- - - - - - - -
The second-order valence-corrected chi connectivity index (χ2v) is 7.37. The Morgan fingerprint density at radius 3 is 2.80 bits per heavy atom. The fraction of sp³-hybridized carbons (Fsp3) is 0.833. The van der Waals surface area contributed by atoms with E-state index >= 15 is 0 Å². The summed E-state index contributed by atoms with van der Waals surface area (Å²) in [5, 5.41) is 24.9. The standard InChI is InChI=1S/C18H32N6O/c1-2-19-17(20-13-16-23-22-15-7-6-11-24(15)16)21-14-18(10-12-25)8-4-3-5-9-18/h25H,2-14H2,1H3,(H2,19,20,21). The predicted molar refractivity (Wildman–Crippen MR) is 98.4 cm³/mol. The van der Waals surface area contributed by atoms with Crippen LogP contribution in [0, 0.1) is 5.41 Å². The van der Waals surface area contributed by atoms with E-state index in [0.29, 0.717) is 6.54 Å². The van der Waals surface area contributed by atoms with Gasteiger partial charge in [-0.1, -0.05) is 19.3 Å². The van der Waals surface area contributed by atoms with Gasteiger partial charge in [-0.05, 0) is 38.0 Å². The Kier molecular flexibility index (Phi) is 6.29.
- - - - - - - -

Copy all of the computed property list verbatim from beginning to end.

The second-order valence-corrected chi connectivity index (χ2v) is 7.37. The Morgan fingerprint density at radius 3 is 2.80 bits per heavy atom. The fraction of sp³-hybridized carbons (Fsp3) is 0.833. The van der Waals surface area contributed by atoms with E-state index >= 15 is 0 Å². The summed E-state index contributed by atoms with van der Waals surface area (Å²) in [5, 5.41) is 24.9. The standard InChI is InChI=1S/C18H32N6O/c1-2-19-17(20-13-16-23-22-15-7-6-11-24(15)16)21-14-18(10-12-25)8-4-3-5-9-18/h25H,2-14H2,1H3,(H2,19,20,21). The predicted molar refractivity (Wildman–Crippen MR) is 98.4 cm³/mol. The van der Waals surface area contributed by atoms with Crippen LogP contribution in [0, 0.1) is 5.41 Å². The van der Waals surface area contributed by atoms with E-state index in [0.29, 0.717) is 6.54 Å². The van der Waals surface area contributed by atoms with Gasteiger partial charge in [-0.1, -0.05) is 19.3 Å². The van der Waals surface area contributed by atoms with Gasteiger partial charge in [-0.05, 0) is 38.0 Å². The Kier molecular flexibility index (Phi) is 6.29.